Home » Brave Little Dutch Girl: Memories of a Small Child in Holland During the German Occupation 1940-45 by Wilhelmina Harris
Brave Little Dutch Girl: Memories of a Small Child in Holland During the German Occupation 1940-45 Wilhelmina Harris

Brave Little Dutch Girl: Memories of a Small Child in Holland During the German Occupation 1940-45

Wilhelmina Harris

Published September 15th 2010
ISBN :
Kindle Edition
176 pages
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 About the Book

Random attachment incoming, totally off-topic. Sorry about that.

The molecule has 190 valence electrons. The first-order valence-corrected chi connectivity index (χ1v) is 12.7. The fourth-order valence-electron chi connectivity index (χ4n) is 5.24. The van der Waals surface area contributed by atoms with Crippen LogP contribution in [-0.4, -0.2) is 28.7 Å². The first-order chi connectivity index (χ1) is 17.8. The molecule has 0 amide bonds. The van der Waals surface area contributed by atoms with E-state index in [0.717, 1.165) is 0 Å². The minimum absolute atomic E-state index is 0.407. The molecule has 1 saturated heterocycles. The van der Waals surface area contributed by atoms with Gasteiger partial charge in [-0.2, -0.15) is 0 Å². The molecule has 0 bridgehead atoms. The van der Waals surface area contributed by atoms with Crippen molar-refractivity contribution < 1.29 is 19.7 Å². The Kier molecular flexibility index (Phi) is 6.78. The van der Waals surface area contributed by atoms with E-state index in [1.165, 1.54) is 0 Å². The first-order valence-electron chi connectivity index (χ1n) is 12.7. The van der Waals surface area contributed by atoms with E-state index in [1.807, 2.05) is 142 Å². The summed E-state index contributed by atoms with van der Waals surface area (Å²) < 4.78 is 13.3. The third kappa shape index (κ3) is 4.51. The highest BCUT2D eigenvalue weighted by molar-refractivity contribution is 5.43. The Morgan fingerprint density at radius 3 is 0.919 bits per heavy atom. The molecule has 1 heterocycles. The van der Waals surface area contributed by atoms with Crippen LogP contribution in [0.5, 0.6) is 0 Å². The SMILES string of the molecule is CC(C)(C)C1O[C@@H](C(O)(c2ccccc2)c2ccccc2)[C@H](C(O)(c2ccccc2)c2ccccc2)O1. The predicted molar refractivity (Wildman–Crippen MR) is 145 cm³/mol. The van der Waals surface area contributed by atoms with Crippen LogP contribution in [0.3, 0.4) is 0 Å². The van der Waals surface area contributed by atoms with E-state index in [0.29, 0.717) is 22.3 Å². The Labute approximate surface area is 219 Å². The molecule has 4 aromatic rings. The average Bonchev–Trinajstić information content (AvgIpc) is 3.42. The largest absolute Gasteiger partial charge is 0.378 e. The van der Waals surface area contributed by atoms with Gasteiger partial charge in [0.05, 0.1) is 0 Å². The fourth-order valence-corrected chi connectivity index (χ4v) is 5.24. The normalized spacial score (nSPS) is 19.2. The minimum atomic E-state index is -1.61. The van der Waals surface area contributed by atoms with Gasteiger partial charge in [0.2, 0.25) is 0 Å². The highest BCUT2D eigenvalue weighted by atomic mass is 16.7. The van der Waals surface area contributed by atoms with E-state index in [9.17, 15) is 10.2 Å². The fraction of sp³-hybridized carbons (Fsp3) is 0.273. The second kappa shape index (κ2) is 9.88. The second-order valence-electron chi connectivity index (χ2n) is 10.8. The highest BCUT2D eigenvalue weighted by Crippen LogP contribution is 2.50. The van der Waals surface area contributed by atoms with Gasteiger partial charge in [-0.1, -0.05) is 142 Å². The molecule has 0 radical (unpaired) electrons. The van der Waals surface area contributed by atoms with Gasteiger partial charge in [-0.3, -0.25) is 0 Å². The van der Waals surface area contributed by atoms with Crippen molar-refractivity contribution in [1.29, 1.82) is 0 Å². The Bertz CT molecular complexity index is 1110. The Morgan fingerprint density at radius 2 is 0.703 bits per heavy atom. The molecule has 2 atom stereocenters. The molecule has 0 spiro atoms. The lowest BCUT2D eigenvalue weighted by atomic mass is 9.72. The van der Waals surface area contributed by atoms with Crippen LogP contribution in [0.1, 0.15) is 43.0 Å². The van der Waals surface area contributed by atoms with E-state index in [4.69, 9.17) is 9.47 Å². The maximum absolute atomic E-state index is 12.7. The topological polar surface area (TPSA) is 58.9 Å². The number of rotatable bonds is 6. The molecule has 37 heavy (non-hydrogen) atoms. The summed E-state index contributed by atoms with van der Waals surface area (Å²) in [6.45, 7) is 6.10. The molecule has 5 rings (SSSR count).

The ‘brave little Dutch girl’ was Wilhelmina Harris’s sister Dicky, who rode off on her bicycle and braved the bitterly cold weather to bring back what little food could be gleaned in the dark days of hunger, which were intentionally inflicted by theMoreThe ‘brave little Dutch girl’ was Wilhelmina Harris’s sister Dicky, who rode off on her bicycle and braved the bitterly cold weather to bring back what little food could be gleaned in the dark days of hunger, which were intentionally inflicted by the occupying German forces in Holland during the Second World War.Through the eyes of Wilhelmina, the youngest daughter, we follow the lives of the van der Hoek family in Maassluis, a strategically placed town. The Dutch despised the Germans for their cruelty and arrogance, and three of her uncles who were sailors made for England to join the allied forces. Her father listened to news broadcasts from the BBC, which broadcast the Dutch Radio Oranje during the war, although all radios were strictly forbidden. This meant they could keep up with progress during the war and secretly inform others about it too.Woven within the account the author relates details of what was happening throughout Holland and the terrible persecution of the Jews. There were also the many cases of bravery where the Dutch people, particularly farmers, would hide Jews and allied pilots.The worst period was when operation Market Garden (A Bridge Too Far) failed and the people were deliberately starved by the Germans. They had no coal or wood, no electricity, water was rationed and there was no food. Thousands starved to death, and the first ever food-drops took place by the RAF and USA in 1945.This account is not sad, but in its honesty it displays the resilience of the Dutch and the way they coped with terrible hardships.